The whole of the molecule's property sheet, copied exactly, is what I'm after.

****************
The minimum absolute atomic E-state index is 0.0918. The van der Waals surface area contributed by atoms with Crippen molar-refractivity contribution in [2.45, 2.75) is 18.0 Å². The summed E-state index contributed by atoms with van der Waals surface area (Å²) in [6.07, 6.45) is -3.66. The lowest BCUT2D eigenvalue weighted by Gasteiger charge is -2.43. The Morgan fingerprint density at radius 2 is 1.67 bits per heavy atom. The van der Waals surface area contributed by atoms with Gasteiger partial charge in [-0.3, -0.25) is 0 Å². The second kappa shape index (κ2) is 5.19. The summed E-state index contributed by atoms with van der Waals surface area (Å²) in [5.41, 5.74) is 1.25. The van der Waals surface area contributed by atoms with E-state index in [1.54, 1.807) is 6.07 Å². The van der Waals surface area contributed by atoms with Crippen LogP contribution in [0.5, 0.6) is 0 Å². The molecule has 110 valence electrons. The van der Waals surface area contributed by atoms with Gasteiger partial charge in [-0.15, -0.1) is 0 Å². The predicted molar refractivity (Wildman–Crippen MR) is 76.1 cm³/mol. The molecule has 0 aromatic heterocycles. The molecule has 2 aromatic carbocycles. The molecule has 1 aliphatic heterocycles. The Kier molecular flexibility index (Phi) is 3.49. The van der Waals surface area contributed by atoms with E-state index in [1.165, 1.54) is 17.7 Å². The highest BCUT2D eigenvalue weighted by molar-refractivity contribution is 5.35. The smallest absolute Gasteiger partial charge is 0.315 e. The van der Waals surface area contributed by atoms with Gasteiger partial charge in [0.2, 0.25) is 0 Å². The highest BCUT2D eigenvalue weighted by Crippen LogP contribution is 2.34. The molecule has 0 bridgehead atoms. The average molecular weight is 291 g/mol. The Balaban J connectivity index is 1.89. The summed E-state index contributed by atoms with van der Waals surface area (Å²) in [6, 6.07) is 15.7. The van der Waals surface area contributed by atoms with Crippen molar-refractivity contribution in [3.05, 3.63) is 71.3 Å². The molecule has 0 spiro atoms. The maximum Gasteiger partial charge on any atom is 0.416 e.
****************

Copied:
The minimum absolute atomic E-state index is 0.0918. The van der Waals surface area contributed by atoms with Crippen molar-refractivity contribution in [2.45, 2.75) is 18.0 Å². The summed E-state index contributed by atoms with van der Waals surface area (Å²) in [6.07, 6.45) is -3.66. The lowest BCUT2D eigenvalue weighted by Gasteiger charge is -2.43. The Morgan fingerprint density at radius 2 is 1.67 bits per heavy atom. The van der Waals surface area contributed by atoms with Gasteiger partial charge in [-0.3, -0.25) is 0 Å². The second kappa shape index (κ2) is 5.19. The summed E-state index contributed by atoms with van der Waals surface area (Å²) in [5.41, 5.74) is 1.25. The van der Waals surface area contributed by atoms with E-state index in [1.54, 1.807) is 6.07 Å². The van der Waals surface area contributed by atoms with Crippen LogP contribution in [0.5, 0.6) is 0 Å². The molecule has 110 valence electrons. The van der Waals surface area contributed by atoms with Gasteiger partial charge in [-0.15, -0.1) is 0 Å². The predicted molar refractivity (Wildman–Crippen MR) is 76.1 cm³/mol. The molecule has 0 aromatic heterocycles. The molecule has 2 aromatic carbocycles. The molecule has 1 aliphatic heterocycles. The Kier molecular flexibility index (Phi) is 3.49. The van der Waals surface area contributed by atoms with E-state index in [1.165, 1.54) is 17.7 Å². The highest BCUT2D eigenvalue weighted by molar-refractivity contribution is 5.35. The smallest absolute Gasteiger partial charge is 0.315 e. The van der Waals surface area contributed by atoms with Gasteiger partial charge in [0.2, 0.25) is 0 Å². The highest BCUT2D eigenvalue weighted by Crippen LogP contribution is 2.34. The molecule has 0 bridgehead atoms. The average molecular weight is 291 g/mol. The Balaban J connectivity index is 1.89. The summed E-state index contributed by atoms with van der Waals surface area (Å²) in [6, 6.07) is 15.7. The van der Waals surface area contributed by atoms with Crippen molar-refractivity contribution in [3.05, 3.63) is 71.3 Å². The molecule has 0 spiro atoms. The maximum Gasteiger partial charge on any atom is 0.416 e.